• Page 35

    • Writing--Education; Composition (Language arts); College preparation programs; Education, Secondary
    • 31 those identified as important by instructors responsible for college first-year writing programs” (2008, p. 3). When students are engaged in conversations about their writing through peer reviews and different types of portfolio assignments, “a...
    • Page 39

    • Writing--Education; Composition (Language arts); College preparation programs; Education, Secondary
    • 35 More research is needed on how best to prepare teachers for authentic and inclusive teaching. In addition, more research is needed on the connection between fostering high quality intellectual work and producing graduates with the skills needed...
    • Page 61

    • Writing--Education; Composition (Language arts); College preparation programs; Education, Secondary
    • 57 enjoy proofreading and being able to express feelings through the writing process. “[I like] that a peer reads and helps us with our writing”; “I like learning how to organize my thoughts and information”; “I like writing because I can express...
    • Page 64

    • Writing--Education; Composition (Language arts); College preparation programs; Education, Secondary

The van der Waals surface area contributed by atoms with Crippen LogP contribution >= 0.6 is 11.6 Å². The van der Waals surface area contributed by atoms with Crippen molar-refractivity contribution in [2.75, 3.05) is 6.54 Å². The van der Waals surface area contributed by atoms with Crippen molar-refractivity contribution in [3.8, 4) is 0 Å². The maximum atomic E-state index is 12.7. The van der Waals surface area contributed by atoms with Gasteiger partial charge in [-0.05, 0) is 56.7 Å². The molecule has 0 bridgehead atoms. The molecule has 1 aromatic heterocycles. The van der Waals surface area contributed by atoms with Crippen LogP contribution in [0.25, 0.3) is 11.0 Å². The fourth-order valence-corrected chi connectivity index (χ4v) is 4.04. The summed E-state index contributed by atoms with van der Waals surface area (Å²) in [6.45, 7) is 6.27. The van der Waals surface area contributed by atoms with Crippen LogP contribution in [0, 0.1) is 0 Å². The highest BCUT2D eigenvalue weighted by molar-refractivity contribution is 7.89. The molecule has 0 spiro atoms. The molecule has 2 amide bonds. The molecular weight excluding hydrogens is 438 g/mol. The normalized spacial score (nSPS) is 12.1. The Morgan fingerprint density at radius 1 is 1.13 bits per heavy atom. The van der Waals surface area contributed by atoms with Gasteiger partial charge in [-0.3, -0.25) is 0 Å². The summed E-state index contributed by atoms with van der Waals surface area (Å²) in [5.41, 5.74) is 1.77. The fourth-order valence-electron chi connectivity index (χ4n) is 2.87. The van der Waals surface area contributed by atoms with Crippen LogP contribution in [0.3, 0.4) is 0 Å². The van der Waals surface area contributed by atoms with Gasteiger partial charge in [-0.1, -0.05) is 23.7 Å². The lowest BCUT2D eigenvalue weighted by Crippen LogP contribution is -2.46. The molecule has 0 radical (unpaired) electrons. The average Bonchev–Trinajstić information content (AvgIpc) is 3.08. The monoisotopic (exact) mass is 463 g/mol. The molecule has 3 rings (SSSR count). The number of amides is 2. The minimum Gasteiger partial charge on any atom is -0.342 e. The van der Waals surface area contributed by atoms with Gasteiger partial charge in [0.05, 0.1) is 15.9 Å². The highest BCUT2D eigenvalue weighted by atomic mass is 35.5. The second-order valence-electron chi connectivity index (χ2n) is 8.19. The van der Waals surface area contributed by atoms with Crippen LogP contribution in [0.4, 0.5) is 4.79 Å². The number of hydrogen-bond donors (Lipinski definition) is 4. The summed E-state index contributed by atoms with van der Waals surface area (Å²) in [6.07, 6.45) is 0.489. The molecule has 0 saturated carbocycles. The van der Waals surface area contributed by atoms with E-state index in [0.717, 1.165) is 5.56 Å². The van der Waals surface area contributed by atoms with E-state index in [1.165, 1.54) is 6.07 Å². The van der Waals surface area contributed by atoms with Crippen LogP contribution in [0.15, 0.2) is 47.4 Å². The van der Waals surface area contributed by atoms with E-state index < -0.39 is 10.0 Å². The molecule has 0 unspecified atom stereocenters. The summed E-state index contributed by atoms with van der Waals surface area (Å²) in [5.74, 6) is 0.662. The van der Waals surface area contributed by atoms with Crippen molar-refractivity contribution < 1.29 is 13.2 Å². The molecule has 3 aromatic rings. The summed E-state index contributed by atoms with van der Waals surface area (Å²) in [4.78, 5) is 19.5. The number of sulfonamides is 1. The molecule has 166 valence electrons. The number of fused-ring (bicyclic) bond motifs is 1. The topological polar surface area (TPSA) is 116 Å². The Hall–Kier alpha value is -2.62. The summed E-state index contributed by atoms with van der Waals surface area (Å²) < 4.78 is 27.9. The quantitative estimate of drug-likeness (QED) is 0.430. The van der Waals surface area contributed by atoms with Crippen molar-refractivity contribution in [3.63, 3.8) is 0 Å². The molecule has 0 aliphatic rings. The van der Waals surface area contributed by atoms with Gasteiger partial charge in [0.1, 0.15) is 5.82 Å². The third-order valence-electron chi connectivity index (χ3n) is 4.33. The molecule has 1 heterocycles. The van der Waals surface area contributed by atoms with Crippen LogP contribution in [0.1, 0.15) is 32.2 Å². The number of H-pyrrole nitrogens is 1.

• 60 correct them”; “It builds me with a lot of peer help and teacher help”; “It helps me find mistakes in my writing”; “It helps me organize my ideas”; “I can revise my papers by myself, and I don’t make as much mistakes as before”; “It help[s] me...
    • Page 66

    • Writing--Education; Composition (Language arts); College preparation programs; Education, Secondary
    • 62 writing about a random topic made it even more difficult”; “I never know how to begin my papers”; “You actually need to know what the story was about”; and “I have never wr[itten] a literary analysis.” 5. What was the easiest piece? The students...
    • Page 67

    • Writing--Education; Composition (Language arts); College preparation programs; Education, Secondary
    • 63 struggling, and it’s not my teacher’s fault, its mine. I have not been trying to work hard. I need to improve”; and finally, “Less. I’m lazy.” Twenty-eight percent were in between. “I did as much as I was required”; “I think I did what the...
    • Page 68

    • Writing--Education; Composition (Language arts); College preparation programs; Education, Secondary
    • 64 Figure 4. Revision and Reflection Analysis from Portfolio Questionnaire 10. Metacognitive final reflection. Students were reminded of the meaning of metacognition (the awareness and understanding of one’s own thought processes); then they were...
    • Page 90

    • Writing--Education; Composition (Language arts); College preparation programs; Education, Secondary
    • 86 At the conclusion of this native language essay survey, students were once again asked to determine whether or not they believed their L1 writing skills had improved based on guidelines and metacognitive strategies taught in English class during...
    • Page 97

    • Writing--Education; Composition (Language arts); College preparation programs; Education, Secondary
    • 93 single section of this test. I still have lots of things to improve and work hard. Pronouns and antecedents were somewhat harder than I thought.” Question #2: In what area are you willing to put forth a more diligent effort? Explain. Junior...